TLR9 Agonist May Reverse Resistance to Immune Checkpoint Inhibition in Melanoma


Treatment with the TLR9 agonist CMP-001 appeared to potentially reverse resistance to immune checkpoint inhibition in patients with metastatic melanoma.

Treatment with the intratumoral Toll-like receptor 9 (TLR9) agonist CMP-001 appeared to potentially reverse resistance to immune checkpoint inhibition in patients with metastatic melanoma, inducing responses to pembrolizumab in some patients.

“There are many patients that either initially respond to checkpoint inhibition and then progress, or never respond to this therapy to begin with,” said Mohammed Milhem, MBBS, of the University of Iowa in Iowa City, according to a press release. “Finding safe and effective therapies for these patients is critical.”

Milhem presented results of a phase Ib clinical trial of the TLR9 agonist CMP-001 along with pembrolizumab at the American Association for Cancer Research Annual Meeting, held April 14–18 in Chicago (Abstract CT144). Earlier work has shown that an increase in interferon gene expression is correlated with responses to programmed death 1 (PD-1) inhibition, and the strongest known inducer of interferon production is the TLR9 pathway. “So we thought that adding a TLR9 activator to anti–PD-1 therapy would elicit a response in patients who stopped or never responded to PD-1 inhibition,” Milhem said.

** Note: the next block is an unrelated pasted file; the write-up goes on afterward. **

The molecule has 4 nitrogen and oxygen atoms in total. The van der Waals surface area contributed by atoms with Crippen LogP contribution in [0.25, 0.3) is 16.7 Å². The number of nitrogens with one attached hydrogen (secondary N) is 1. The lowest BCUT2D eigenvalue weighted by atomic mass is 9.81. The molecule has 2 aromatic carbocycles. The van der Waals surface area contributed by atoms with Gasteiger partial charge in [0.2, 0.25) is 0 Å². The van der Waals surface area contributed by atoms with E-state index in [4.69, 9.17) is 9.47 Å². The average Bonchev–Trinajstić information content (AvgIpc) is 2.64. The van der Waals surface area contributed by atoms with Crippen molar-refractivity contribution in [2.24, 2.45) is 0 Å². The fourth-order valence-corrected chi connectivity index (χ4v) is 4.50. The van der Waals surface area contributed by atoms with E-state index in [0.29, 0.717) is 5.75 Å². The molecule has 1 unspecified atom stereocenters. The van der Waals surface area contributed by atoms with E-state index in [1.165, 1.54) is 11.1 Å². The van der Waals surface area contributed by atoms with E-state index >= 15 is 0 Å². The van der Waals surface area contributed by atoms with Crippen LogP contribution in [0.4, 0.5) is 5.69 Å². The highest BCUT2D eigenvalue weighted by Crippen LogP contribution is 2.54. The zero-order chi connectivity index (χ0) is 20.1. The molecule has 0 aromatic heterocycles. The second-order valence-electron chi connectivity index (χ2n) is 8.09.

The study included 44 patients in a dose-escalation phase, and 41 in a dose-expansion phase; all had advanced melanoma and had either not responded to anti–PD-1 therapy or had progressed on the treatment. CMP-001 was delivered via direct intratumoral injection, in combination with pembrolizumab therapy. There was one dose-limiting toxicity during the escalation phase, but no maximum tolerated dose was identified.

The objective response rate to the therapy was 22%, with a slightly higher response rate (23% vs 15%) among those on a weekly dosing schedule than those on an every-3-weeks schedule. Of the 15 patients who responded, 11 remain on the study, and 3 maintained a response for more than 1 year. The median duration of response has not yet been reached.

There was an abscopal effect of the treatment as well, with non-injected metastatic sites showing a reduction in volume in cutaneous, nodal, hepatic, and splenic metastases.

“Based on these preliminary findings, the combination of CMP-001 and pembrolizumab appears to have a manageable safety profile and meaningful clinical activity,” Milhem said. “Additional larger studies in this patient population will need to be conducted to further evaluate the clinical benefit, but if the current results are confirmed, it appears that this combination could offer a new treatment option for patients with advanced melanoma who are not responsive to pembrolizumab.”

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